Manchester police chief defends 10,000 apologies and community resolutions dished out instead of prison sentences

By Mancunian Matters staff

Restorative justice and helping the offender to fit back into society often has more impact than prison sentences, according to a Greater Manchester police chief.

The claim comes as figures today revealed more than 10,000 people who committed a serious violent crime last year were let off without a formal conviction.

Restorative justice uses ‘community resolutions’, including apologies, offers of compensation and face-to-face time between the offender and victim, instead of prison sentences to tackle crime.

The Association of Chief Police Officers (ACPO) advises that community resolutions like this should only be used for less serious offences, such as anti-social behaviour or minor assaults without injury.

However last year, 10,160 were dished out for serious violent crimes, which includes grievous bodily harm, malicious wounding and use of an object to endanger life. It also includes 2,488 for domestic violence.

The figure is a stark increase from the 792 community resolutions handed out in 2008.

Greater Manchester assistant chief constable Garry Shewan, speaking for ACPO, pointed out that the guidelines were only in place to help forces decide where the use of community resolutions may be appropriate, but ultimately the decision was victim led.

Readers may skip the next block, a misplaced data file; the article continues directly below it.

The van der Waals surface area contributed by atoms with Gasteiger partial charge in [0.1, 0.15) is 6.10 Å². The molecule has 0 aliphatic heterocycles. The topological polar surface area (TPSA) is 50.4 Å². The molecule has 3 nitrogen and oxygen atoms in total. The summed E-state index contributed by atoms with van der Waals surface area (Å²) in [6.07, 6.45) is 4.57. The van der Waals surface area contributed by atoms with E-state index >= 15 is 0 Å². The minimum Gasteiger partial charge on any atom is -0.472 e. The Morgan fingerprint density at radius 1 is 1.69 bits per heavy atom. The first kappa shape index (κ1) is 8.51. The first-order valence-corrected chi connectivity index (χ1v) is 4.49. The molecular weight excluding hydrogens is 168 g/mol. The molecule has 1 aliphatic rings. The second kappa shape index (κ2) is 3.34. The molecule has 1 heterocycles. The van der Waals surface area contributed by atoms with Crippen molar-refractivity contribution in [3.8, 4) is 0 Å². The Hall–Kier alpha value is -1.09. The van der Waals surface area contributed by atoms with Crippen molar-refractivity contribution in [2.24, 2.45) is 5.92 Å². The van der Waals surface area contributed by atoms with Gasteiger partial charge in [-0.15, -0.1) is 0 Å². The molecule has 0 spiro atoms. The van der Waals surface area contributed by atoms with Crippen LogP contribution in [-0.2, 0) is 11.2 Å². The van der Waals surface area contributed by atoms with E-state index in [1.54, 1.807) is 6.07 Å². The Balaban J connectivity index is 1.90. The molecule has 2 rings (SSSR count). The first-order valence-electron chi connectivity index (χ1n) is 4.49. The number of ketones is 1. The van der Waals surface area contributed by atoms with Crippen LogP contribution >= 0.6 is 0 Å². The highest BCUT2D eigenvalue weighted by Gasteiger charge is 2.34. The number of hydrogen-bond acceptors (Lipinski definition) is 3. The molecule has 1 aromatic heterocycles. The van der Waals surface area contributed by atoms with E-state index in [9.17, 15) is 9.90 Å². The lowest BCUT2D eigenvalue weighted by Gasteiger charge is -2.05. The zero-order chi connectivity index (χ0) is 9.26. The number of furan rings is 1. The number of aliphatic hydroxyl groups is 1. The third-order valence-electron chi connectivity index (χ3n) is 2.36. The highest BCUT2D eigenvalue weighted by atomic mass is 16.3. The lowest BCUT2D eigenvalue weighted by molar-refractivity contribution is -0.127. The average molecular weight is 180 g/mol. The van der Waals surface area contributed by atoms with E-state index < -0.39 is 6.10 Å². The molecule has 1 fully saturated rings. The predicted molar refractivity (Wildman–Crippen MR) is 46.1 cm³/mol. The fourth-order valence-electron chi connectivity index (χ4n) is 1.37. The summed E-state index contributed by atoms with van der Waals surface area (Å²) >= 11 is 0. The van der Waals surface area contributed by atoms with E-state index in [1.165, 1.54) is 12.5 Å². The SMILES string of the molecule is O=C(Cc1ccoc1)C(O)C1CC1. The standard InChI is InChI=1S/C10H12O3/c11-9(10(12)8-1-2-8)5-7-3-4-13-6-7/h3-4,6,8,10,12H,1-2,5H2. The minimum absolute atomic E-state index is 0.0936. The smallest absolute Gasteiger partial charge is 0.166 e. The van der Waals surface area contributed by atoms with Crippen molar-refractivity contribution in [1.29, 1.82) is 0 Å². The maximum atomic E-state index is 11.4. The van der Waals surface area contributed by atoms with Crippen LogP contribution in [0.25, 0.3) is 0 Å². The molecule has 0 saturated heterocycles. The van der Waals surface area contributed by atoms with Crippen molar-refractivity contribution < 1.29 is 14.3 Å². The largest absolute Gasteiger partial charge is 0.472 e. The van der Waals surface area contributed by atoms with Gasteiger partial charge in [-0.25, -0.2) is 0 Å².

“Community resolutions, including restorative justice, offer clear benefits to both victim and offender, and give police flexibility to deal with a variety of offences effectively,” he told PA.

“Many victims of crime tell us that they feel the criminal justice system and courts take over and they are left out, but meeting the offender can bring a degree of closure and help them to move on with their lives.

“Going through a restorative justice meeting has also been proven to have more impact on an offender than a prison sentence or a court punishment alone, as they see the consequences of their actions and so want to make changes in their future behaviour.”

ACC Shewan also said that forces take into account the unique circumstances of every case and the existing relationship between the offender and the victim to ensure the best possible outcome.

“We are clear that these cases should be judged upon their outcomes, not only for the victim, but the offender and wider community,” he said.

However Labour leader Ed Miliband today condemned the figures when speaking on ITV’s Daybreak and hinted that a lack of police on the streets may be behind the switch to community resolutions.

“We have got evidence that more than 10,000 violent offenders are getting off without a caution but with so-called ‘community resolutions’,” he said.

“I am in favour of community resolution for graffiti on a wall, or anti-social behaviour. I am not in favour of it for violent offences. I think that really needs to be looked at.”

He added: “If it is the fact that there are fewer police and therefore these violent offenders are getting away without even a caution, I think that is something we should be really worried about.”

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